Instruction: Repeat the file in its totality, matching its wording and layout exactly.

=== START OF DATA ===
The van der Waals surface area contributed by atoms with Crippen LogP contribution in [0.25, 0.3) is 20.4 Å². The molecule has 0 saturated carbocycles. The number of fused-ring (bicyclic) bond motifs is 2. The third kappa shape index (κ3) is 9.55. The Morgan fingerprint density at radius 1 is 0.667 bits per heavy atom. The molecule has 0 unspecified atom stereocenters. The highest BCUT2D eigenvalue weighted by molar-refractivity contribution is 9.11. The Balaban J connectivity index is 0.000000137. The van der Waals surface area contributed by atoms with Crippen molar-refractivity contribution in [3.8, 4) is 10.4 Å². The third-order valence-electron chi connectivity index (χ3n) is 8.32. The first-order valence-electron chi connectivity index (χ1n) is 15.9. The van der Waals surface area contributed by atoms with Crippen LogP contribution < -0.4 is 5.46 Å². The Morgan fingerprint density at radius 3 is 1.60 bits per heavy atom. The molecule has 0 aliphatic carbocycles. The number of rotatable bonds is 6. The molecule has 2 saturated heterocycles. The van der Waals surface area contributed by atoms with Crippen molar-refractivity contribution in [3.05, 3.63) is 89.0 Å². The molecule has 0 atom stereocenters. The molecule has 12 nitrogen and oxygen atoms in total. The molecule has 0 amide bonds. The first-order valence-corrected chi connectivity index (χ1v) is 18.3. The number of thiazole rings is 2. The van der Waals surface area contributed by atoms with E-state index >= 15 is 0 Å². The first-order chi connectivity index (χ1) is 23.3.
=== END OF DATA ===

The van der Waals surface area contributed by atoms with Crippen LogP contribution in [0.25, 0.3) is 20.4 Å². The molecule has 0 saturated carbocycles. The number of fused-ring (bicyclic) bond motifs is 2. The third kappa shape index (κ3) is 9.55. The Morgan fingerprint density at radius 1 is 0.667 bits per heavy atom. The molecule has 0 unspecified atom stereocenters. The highest BCUT2D eigenvalue weighted by molar-refractivity contribution is 9.11. The Balaban J connectivity index is 0.000000137. The van der Waals surface area contributed by atoms with Crippen molar-refractivity contribution in [3.8, 4) is 10.4 Å². The third-order valence-electron chi connectivity index (χ3n) is 8.32. The first-order valence-electron chi connectivity index (χ1n) is 15.9. The van der Waals surface area contributed by atoms with Crippen LogP contribution < -0.4 is 5.46 Å². The Morgan fingerprint density at radius 3 is 1.60 bits per heavy atom. The molecule has 0 aliphatic carbocycles. The number of rotatable bonds is 6. The molecule has 2 saturated heterocycles. The van der Waals surface area contributed by atoms with Crippen molar-refractivity contribution in [3.05, 3.63) is 89.0 Å². The molecule has 0 atom stereocenters. The molecule has 12 nitrogen and oxygen atoms in total. The molecule has 0 amide bonds. The first-order valence-corrected chi connectivity index (χ1v) is 18.3. The number of thiazole rings is 2. The van der Waals surface area contributed by atoms with E-state index >= 15 is 0 Å². The first-order chi connectivity index (χ1) is 23.3.